Ethanol weakened against gasoline with stockpiles of the biofuel at a six-month high.
Futures have fallen 7.5 percent this month, poised for the worst monthly performance since September, as inventories in the week ended Dec. 14 were 20.8 million barrels, up 18 percent from a year earlier. The discount to gasoline makes ethanol more attractive to blenders who stand to pocket the difference between the two fuels.
“You’re at a pretty attractive price point relative to gasoline,” said Jerrod Kitt, an analyst at Linn Group in Chicago. “You’ve really improved your competitiveness to gasoline.”
Ethanol’s discount to the motor fuel expanded to 52.26 cents a gallon New York time based on settlement prices. It was 50.97 cents Dec. 21 and 18.79 cents on Dec. 6. The differential has averaged about 61 cents this year.
Denatured ethanol for January delivery rose 0.3 cent to settle at $2.228 a gallon on the Chicago Board of Trade.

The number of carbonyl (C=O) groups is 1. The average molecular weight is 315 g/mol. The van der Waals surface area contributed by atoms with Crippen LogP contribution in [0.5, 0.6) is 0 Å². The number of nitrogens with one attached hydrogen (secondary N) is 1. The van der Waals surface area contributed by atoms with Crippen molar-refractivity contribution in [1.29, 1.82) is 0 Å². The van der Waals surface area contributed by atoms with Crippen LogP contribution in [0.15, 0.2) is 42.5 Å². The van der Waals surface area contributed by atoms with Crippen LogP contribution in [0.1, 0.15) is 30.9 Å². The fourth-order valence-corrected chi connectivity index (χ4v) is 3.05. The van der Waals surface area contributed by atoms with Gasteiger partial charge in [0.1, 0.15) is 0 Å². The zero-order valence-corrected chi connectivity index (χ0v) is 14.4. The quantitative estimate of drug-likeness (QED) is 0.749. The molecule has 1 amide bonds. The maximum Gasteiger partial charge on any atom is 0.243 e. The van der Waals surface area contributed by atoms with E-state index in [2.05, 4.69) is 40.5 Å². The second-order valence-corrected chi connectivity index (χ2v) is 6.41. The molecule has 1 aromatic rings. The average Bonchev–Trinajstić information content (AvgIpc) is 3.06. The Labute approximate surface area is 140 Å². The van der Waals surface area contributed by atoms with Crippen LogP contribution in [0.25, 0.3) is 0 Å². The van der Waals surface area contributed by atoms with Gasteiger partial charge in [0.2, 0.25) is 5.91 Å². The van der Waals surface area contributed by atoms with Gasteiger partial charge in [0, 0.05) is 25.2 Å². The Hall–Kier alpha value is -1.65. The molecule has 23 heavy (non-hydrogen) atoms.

In cash market trading, ethanol was unchanged in New York at $2.32 a gallon, in Chicago at $2.21, in the U.S. Gulf at $2.265 and on the West Coast at $2.355 a gallon, data compiled by Bloomberg shows.
Gasoline for January delivery advanced 1.59 cents, or 0.6 percent, to $2.7506 a gallon on the New York Mercantile Exchange. The contract covers reformulated gasoline, made to be blended with ethanol before delivery to filling stations.
Corn for March delivery added 2.25 cents, or 0.3 percent, to $7.0425 a bushel in Chicago. One bushel makes at least 2.75 gallons of ethanol.
Based on March contracts for corn and ethanol, producers are losing 30 cents on each gallon of the fuel made, up from 29 cents Dec. 21, excluding the revenue that can be pocketed from the sale of dried distillers’ grains, a byproduct of ethanol production that can be fed to livestock, according to data collected by Bloomberg.
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